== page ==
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Publication numberUS7592906 B1
Publication typeGrant
Application numberUS 11/422,109
Publication dateSep 22, 2009
Filing dateJun 5, 2006
Priority dateJun 5, 2006
Fee statusPaid
Also published asUS7982595, US20090313373
Publication number11422109, 422109, US 7592906 B1, US 7592906B1, US-B1-7592906, US7592906 B1, US7592906B1
InventorsStephen R. Hanna, Roger Allen Chickering
Original AssigneeJuniper Networks, Inc.
Export CitationBiBTeX, EndNote, RefMan
External Links: USPTO, USPTO Assignment, Espacenet
Network policy evaluation
US 7592906 B1
Abstract
A device may include an interface to send policy information to an evaluation module, where the policy information is related to a group of policies, and receive a group of results from the evaluation module, where the group of results indicates whether the status of a source device complies with the group of policies. The interface may send an instruction to a destination device configured to implement at least a subset of the policies with respect to the source device based on the instruction.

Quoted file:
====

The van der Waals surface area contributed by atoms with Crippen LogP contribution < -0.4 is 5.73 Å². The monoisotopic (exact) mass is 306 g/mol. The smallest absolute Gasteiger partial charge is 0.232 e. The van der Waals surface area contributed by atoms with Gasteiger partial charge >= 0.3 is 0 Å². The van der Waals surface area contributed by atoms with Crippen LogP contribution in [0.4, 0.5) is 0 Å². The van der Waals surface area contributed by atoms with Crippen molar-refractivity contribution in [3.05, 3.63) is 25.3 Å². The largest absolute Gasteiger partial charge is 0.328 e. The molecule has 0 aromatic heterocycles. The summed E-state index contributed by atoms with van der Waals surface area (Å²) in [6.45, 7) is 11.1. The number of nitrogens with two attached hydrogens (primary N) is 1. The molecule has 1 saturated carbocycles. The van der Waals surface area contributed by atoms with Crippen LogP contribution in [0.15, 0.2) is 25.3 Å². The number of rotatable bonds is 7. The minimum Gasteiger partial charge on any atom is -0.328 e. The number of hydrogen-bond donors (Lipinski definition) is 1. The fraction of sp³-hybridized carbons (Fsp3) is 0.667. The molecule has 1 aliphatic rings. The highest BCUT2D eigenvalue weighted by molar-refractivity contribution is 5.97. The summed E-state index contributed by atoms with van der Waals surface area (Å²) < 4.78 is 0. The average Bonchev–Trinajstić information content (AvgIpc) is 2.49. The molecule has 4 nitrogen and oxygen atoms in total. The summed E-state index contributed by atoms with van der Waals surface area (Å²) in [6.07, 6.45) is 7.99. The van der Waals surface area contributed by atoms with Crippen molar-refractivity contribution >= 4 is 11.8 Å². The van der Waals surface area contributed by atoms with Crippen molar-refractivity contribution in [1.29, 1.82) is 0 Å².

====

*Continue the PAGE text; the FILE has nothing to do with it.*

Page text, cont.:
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Claims(38)
1. A device, comprising:
an interface to:
send network communication policy information to an evaluation module, where the network communication policy information is related to a plurality of network policies,
receive a plurality of results from the evaluation module, where the plurality of results indicates whether a status of a network source device complies with the plurality of network policies, and
send an instruction to a network destination device that is to implement at least a subset of the network policies with respect to the network source device based on the instruction.